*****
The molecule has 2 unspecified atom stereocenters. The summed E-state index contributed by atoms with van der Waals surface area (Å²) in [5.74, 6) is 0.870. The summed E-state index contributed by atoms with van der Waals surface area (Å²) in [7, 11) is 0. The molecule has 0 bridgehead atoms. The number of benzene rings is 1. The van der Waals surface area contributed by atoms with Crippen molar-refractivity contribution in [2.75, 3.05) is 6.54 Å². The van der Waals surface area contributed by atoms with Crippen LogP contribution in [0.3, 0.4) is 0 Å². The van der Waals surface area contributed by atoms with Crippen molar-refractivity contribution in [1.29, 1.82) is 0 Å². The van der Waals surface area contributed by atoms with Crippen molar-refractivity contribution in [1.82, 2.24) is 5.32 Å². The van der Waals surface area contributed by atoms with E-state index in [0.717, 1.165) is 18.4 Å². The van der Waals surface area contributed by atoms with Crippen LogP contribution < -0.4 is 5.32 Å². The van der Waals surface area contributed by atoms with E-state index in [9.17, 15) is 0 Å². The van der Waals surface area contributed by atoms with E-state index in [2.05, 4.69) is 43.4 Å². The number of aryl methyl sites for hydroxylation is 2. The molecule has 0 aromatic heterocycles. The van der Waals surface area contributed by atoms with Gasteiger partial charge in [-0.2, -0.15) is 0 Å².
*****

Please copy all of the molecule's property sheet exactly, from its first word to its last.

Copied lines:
The molecule has 2 unspecified atom stereocenters. The summed E-state index contributed by atoms with van der Waals surface area (Å²) in [5.74, 6) is 0.870. The summed E-state index contributed by atoms with van der Waals surface area (Å²) in [7, 11) is 0. The molecule has 0 bridgehead atoms. The number of benzene rings is 1. The van der Waals surface area contributed by atoms with Crippen molar-refractivity contribution in [2.75, 3.05) is 6.54 Å². The van der Waals surface area contributed by atoms with Crippen LogP contribution in [0.3, 0.4) is 0 Å². The van der Waals surface area contributed by atoms with Crippen molar-refractivity contribution in [1.29, 1.82) is 0 Å². The van der Waals surface area contributed by atoms with Crippen molar-refractivity contribution in [1.82, 2.24) is 5.32 Å². The van der Waals surface area contributed by atoms with E-state index in [0.717, 1.165) is 18.4 Å². The van der Waals surface area contributed by atoms with Crippen LogP contribution < -0.4 is 5.32 Å². The van der Waals surface area contributed by atoms with E-state index in [9.17, 15) is 0 Å². The van der Waals surface area contributed by atoms with E-state index in [2.05, 4.69) is 43.4 Å². The number of aryl methyl sites for hydroxylation is 2. The molecule has 0 aromatic heterocycles. The van der Waals surface area contributed by atoms with Gasteiger partial charge in [-0.2, -0.15) is 0 Å².